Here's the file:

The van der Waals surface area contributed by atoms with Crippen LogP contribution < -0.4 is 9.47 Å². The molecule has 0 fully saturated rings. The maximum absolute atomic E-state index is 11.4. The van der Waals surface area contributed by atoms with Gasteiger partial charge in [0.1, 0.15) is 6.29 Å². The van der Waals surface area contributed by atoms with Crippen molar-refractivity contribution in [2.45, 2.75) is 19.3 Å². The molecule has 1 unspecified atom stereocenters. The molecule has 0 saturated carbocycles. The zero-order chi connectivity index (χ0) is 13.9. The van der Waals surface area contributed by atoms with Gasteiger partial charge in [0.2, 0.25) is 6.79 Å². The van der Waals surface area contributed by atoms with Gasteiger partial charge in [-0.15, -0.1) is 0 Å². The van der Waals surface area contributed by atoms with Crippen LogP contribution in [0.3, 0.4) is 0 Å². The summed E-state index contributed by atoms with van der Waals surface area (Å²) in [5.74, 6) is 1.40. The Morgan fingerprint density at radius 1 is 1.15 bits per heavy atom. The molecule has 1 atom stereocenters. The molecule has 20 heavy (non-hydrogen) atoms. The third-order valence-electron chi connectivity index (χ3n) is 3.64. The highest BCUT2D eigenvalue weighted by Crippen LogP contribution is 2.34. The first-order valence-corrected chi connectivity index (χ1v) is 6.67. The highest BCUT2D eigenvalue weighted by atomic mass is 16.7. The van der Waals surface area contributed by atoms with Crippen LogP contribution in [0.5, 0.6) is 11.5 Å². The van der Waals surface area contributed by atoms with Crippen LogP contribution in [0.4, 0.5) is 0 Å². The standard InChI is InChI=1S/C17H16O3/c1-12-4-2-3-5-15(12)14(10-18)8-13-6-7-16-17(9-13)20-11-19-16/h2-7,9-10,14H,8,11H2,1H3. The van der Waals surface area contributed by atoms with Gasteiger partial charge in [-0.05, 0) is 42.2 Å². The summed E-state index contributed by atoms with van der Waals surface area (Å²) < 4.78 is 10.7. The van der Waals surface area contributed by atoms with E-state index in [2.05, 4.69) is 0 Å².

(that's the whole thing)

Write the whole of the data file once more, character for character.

The van der Waals surface area contributed by atoms with Crippen LogP contribution < -0.4 is 9.47 Å². The molecule has 0 fully saturated rings. The maximum absolute atomic E-state index is 11.4. The van der Waals surface area contributed by atoms with Gasteiger partial charge in [0.1, 0.15) is 6.29 Å². The van der Waals surface area contributed by atoms with Crippen molar-refractivity contribution in [2.45, 2.75) is 19.3 Å². The molecule has 1 unspecified atom stereocenters. The molecule has 0 saturated carbocycles. The zero-order chi connectivity index (χ0) is 13.9. The van der Waals surface area contributed by atoms with Gasteiger partial charge in [0.2, 0.25) is 6.79 Å². The van der Waals surface area contributed by atoms with Gasteiger partial charge in [-0.15, -0.1) is 0 Å². The van der Waals surface area contributed by atoms with Crippen LogP contribution in [0.3, 0.4) is 0 Å². The summed E-state index contributed by atoms with van der Waals surface area (Å²) in [5.74, 6) is 1.40. The Morgan fingerprint density at radius 1 is 1.15 bits per heavy atom. The molecule has 1 atom stereocenters. The molecule has 20 heavy (non-hydrogen) atoms. The third-order valence-electron chi connectivity index (χ3n) is 3.64. The highest BCUT2D eigenvalue weighted by Crippen LogP contribution is 2.34. The first-order valence-corrected chi connectivity index (χ1v) is 6.67. The highest BCUT2D eigenvalue weighted by atomic mass is 16.7. The van der Waals surface area contributed by atoms with Crippen LogP contribution in [0.5, 0.6) is 11.5 Å². The van der Waals surface area contributed by atoms with Crippen LogP contribution in [0.4, 0.5) is 0 Å². The standard InChI is InChI=1S/C17H16O3/c1-12-4-2-3-5-15(12)14(10-18)8-13-6-7-16-17(9-13)20-11-19-16/h2-7,9-10,14H,8,11H2,1H3. The van der Waals surface area contributed by atoms with Gasteiger partial charge in [-0.05, 0) is 42.2 Å². The summed E-state index contributed by atoms with van der Waals surface area (Å²) < 4.78 is 10.7. The van der Waals surface area contributed by atoms with E-state index in [2.05, 4.69) is 0 Å².